El Changui Majadero
We say: Old time Cuban music given a second life and an engrossing spin
This gritty, pleasingly unrefined but musically sophisticated debut by a five-piece from Los Angeles seamlessly welds together two interesting Hispanic traditions. It combines that of Mexican migrants to the US with the sound of old-school Cuban changui where elements of African percussion are still evident.
The result is rootsy Cuban music at home in a backyard barbecue or dancehall in East LA.
The group's founder, Gabriel Garcia, came to this old style through academic study. But his passion and enjoyment in the music of Cuba's Guantanamo region—where he visited and learned from local players—is evident everywhere in these 10 (mostly) traditional tunes. The lovely "La Rumba Esta Buena" gets two treatments; one spare and subdued, the other punctuated by horns and playing up the party atmosphere.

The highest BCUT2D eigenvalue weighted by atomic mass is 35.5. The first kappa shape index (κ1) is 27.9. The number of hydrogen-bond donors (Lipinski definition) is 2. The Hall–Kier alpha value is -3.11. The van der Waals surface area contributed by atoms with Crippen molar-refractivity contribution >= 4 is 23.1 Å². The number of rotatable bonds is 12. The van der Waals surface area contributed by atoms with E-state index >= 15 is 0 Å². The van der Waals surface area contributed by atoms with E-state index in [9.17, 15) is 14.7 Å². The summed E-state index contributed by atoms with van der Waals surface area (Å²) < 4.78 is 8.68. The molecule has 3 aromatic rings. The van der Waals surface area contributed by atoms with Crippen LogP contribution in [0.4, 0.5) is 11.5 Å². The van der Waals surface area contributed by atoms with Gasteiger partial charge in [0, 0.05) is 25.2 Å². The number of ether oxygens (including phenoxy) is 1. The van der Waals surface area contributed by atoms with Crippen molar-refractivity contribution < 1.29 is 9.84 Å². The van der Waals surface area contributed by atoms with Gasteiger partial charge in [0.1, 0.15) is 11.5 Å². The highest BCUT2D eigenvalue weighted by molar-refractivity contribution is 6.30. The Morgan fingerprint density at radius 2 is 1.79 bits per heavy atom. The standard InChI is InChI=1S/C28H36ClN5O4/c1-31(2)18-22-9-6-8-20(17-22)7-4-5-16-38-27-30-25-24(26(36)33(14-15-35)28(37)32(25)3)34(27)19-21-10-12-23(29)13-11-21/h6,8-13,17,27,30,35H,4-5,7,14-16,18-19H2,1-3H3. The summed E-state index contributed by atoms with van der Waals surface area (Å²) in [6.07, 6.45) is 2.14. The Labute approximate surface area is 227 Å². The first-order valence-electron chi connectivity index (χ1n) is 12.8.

Traditional instruments are employed (the three-string tres among them) but this isn't entirely grounded in the past. "Changui Pa Ayotzinapa" is a raw plea for justice for the 43 Mexican students from Iguala, Guerrero who were kidnapped and killed in 2014 while on their way to a demonstration.
Cuban music has, since the Buena Vista Social Club two decades ago, been too often viewed through rose-tinted glasses. So this collection is refreshingly different. Its lack of buff and polish make it all the more compelling.